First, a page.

– Tyler Rick
    Commented Feb 13, 2013 at 19:49
  • 1
    @Torek - Yet another awful git solution to sync'ing a dev-branch.... I'll use either (1) manual backup; or (2) separate clone to restore things to where I want them after the complete merge.
    – jww
    Commented Jul 29, 2016 at 6:12
  • 26
    Confused by the debate over which approach is 'correct'? Consider the difference between files & commits (see Remarks at bottom). OP wants to merge FILES & does not mention COMMITS. The higher-voted answer is specific to files; the accepted answer uses cherry-pick, which is specific to commits. Cherry-pick may be key for merging commits selectively, but it can be very painful for moving files from one branch to another. Though commits are the heart of git's strength, don't forget files still have a role!
    – Kay V
    Commented Aug 26, 2016 at 5:16

To selectively merge files from one branch into another branch, run

git merge --no-ff --no-commit branchX

where branchX is the branch you want to merge from into the current branch.

The --no-commit option will stage the files that have been merged by Git without actually committing them. This will give you the opportunity to modify the merged files however you want to and then commit them yourself.

Depending on how you want to merge files, there are four cases:

1) You want a true merge.

In this case, you accept the merged files the way Git merged them automatically and then commit them.

2) There are some files you don't want to merge.

For example, you want to retain the version in the current branch and ignore the version in the branch you are merging from.

To select the version in the current branch, run:

git checkout HEAD file1

This will retrieve the version of file1 in the current branch and overwrite the file1 automerged by Git.

3) If you want the version in branchX (and not a true merge).


git checkout branchX file1

This will retrieve the version of file1 in branchX and overwrite file1 auto-merged by Git.

4) The last case is if you want to select only specific merges in file1.

In this case, you can edit the modified file1 directly, update it to whatever you'd want the version of file1 to become, and then commit.

If Git cannot merge a file automatically, it will report the file as "unmerged" and produce a copy where you will need to resolve the conflicts manually.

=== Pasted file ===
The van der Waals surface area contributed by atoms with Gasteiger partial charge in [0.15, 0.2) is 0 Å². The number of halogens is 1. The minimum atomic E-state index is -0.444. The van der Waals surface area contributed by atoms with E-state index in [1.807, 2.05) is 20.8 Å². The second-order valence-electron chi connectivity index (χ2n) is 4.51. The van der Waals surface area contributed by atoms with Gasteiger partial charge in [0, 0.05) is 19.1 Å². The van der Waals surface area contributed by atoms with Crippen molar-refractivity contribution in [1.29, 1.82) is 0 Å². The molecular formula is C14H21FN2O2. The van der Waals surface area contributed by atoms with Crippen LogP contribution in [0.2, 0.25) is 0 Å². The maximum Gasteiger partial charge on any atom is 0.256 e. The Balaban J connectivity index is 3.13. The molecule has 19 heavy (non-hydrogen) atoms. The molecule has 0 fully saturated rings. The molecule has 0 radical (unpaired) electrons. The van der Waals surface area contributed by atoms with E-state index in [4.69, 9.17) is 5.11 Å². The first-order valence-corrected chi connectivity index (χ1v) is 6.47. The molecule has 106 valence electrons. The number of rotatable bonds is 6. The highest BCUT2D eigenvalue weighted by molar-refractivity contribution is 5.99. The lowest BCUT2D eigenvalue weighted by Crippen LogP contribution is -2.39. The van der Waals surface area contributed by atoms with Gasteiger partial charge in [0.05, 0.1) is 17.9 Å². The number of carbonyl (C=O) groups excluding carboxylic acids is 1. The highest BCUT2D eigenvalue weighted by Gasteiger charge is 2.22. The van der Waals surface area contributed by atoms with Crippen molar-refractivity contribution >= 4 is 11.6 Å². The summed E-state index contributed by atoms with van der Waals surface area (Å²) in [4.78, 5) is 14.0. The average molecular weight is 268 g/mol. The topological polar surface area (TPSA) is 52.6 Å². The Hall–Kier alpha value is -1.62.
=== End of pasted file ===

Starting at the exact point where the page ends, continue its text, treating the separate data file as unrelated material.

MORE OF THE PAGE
To explain further with an example, let's say you want to merge branchX into the current branch:

git merge --no-ff --no-commit branchX

You then run the git status command to view the status of modified files.

For example:

git status

# On branch master
# Changes to be committed:
#       modified:   file1
#       modified:   file2
#       modified:   file3
# Unmerged paths:
#   (use "git add/rm <file>..." as appropriate to mark resolution)
#       both modified:      file4

Where file1, file2, and file3 are the files git have successfully auto-merged.

What this means is that changes in the master and branchX for all those three files have been combined together without any conflicts.

You can inspect how the merge was done by running the git diff --cached;

git diff --cached file1
git diff --cached file2
git diff --cached file3

If you find some merge undesirable then you can

  1. edit the file directly
  2. save
  3. git commit

If you don't want to merge file1 and want to retain the version in the current branch


git checkout HEAD file1

If you don't want to merge file2 and only want the version in branchX


git checkout branchX file2

If you want file3 to be merged automatically, don't do anything.

Git has already merged it at this point.

file4 above is a failed merge by Git. This means there are changes in both branches that occur on the same line. This is where you will need to resolve the conflicts manually. You can discard the merged done by editing the file directly or running the checkout command for the version in the branch you want file4 to become.

Finally, don't forget to git commit.

  • 11
    Careful though: If the git merge --no-commit branchX is just a fast-forward, the pointer will be updated, and the --no-commit is thus silently ignored
    – cfi
    Commented Mar 12, 2012 at 16:14
  • 17
    @cfi What about adding --no-ff to prevent that behavior? Commented Aug 16, 2013 at 13:31
  • 5
    I definitely suggest updating this answer with Eduardo's "--no-ff" option. I read through the whole thing (which was otherwise great) only to have my merge get fast-forwarded.
    – Funktr0n
    Commented May 2, 2014 at 15:44
  • 23
    Unlike the answer with the most votes, this solution preserved my merge history, which is important to me as I weave partial commits back and forth across branches. I didn't try all of the other suggested solutions, so perhaps some of them do this as well.
    – ws_e_c421
    Commented Oct 19, 2014 at 12:54
  • 12
    BIG CAUTION. This merge works in one direction, but the files that you did not include in the merge are seen as DELETED if you decide to merge your upstream master back into the source branch. I use a git-flow like process using a master branch (production main-line), a staging branch (staging server main-line), and topic branches based off of the staging branch. Using this strategy has resulted in my "reverse merge" from master back into staging to competely fail thinking everything I didn't merge from staging to master is deleted. This includes whole files and hunks. YOU ARE WARNED Commented Feb 7, 2018 at 22:06

I don't like the above approaches. Using cherry-pick is great for picking a single change, but it is a pain if you want to bring in all the changes except for some bad ones. Here is my approach.